We're coming up to the end of the calendar year, which is exciting for many reasons. While retirement planning might not make your list of the most exciting year-end events, it does deserve some consideration. Here are a few things you can do to supercharge your retirement accounts before the calendar turns for the final time this year.
1. Review your contributions. Are you trying to max out your 401(k), IRA, or other retirement accounts? Then be sure to review your contributions so far this year and try to make additional contributions when necessary to reach your goals. To avoid penalties, you also want to make sure you don't contribute too much to your retirement plans. Keep in mind that you have until April 15th to contribute to IRAs and some self-employed retirement plans, while 401(k) contributions and some other self-employed retirement plans must be made by the end of the calendar year. You may still have time to direct your final paycheck or a year-end bonus to your 401(k). Contact your human resources department or plan administrator for more information.
2. Convert your traditional IRA to a Roth IRA. It is a great year to do a Roth IRA conversion in 2010 because Congress eliminated the income provision that previously prevented people who earned over $100,000 from being able to convert a traditional IRA to a Roth IRA. The other benefit of converting to a Roth IRA in 2010 is being able to split the taxes over the next two years. Instead of paying to convert when you file your taxes this year, you pay tax on half the income in 2011 and half in 2012.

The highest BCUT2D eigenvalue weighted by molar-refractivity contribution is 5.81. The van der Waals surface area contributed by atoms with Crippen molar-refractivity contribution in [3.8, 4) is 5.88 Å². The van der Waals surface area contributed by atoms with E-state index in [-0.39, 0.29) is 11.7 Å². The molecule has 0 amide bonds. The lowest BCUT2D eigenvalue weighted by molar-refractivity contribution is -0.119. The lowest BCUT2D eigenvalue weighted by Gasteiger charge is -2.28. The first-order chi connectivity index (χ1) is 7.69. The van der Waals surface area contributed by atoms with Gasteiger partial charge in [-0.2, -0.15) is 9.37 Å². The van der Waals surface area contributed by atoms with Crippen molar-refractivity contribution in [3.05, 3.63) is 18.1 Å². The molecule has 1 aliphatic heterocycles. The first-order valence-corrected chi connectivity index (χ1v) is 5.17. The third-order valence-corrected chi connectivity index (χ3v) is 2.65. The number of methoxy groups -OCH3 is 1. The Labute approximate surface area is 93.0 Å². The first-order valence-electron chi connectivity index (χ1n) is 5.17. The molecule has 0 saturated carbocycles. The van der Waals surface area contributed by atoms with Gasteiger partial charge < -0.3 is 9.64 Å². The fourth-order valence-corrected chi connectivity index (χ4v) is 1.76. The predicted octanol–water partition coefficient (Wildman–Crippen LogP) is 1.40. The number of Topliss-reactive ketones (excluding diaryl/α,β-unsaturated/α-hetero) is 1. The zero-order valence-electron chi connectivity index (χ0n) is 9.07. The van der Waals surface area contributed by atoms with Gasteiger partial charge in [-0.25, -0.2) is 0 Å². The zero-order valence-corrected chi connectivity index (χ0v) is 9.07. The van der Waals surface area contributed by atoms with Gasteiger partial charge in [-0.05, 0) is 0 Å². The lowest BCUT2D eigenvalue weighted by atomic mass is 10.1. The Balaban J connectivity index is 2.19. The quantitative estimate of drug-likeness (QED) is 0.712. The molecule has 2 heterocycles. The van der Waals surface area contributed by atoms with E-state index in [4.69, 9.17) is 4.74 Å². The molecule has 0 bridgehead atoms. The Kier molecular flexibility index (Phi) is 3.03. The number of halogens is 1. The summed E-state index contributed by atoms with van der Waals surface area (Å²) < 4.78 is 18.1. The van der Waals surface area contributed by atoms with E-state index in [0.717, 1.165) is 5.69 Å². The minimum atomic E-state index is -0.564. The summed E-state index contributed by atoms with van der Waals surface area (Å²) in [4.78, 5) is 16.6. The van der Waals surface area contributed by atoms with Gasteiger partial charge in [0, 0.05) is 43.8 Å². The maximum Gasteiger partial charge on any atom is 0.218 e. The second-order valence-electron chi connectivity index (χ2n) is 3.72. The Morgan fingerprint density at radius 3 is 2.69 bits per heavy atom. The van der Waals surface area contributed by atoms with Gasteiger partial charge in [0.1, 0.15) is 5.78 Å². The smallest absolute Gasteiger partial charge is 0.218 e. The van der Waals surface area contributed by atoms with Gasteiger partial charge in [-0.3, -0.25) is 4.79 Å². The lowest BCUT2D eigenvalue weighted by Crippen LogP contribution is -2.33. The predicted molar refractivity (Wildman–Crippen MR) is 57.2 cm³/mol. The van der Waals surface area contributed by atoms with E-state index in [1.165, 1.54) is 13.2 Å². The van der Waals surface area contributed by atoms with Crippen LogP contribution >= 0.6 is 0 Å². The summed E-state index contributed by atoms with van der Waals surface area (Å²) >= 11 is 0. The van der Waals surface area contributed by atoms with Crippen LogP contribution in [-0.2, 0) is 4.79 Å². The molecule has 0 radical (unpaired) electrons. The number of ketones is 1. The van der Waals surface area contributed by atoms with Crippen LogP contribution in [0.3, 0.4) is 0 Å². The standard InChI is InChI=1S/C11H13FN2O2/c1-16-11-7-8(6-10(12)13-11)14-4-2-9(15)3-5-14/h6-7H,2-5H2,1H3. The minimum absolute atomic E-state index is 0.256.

3. Review your beneficiaries. Review all aspects of your retirement plan administration including your contact information, Social Security number, and your beneficiaries. This is especially important if your family has changed in the past year. You may need to change your plan beneficiaries if you experienced a major life event in the past year, including a marriage, divorce, birth, or death.
4. Review your investment plan. The end of the year is as good a time as any to review your plan contributions and asset allocation. A good place to start is by reviewing your automatic contributions. Do they align with your goals? Can you afford to increase your contributions? Even a 1 percent increase can make a substantial difference in the long run. What about your asset allocation? Are your investments properly allocated based on your investment goals and risk tolerance?
[See 10 Retirement Myths.]
5. Start investing for retirement. It's never too late to start saving and investing for retirement. It's very easy to start a 401(k) with your company or open an IRA through your bank or favorite brokerage firm. Once you open your account, you can start making contributions toward reaching your financial goals.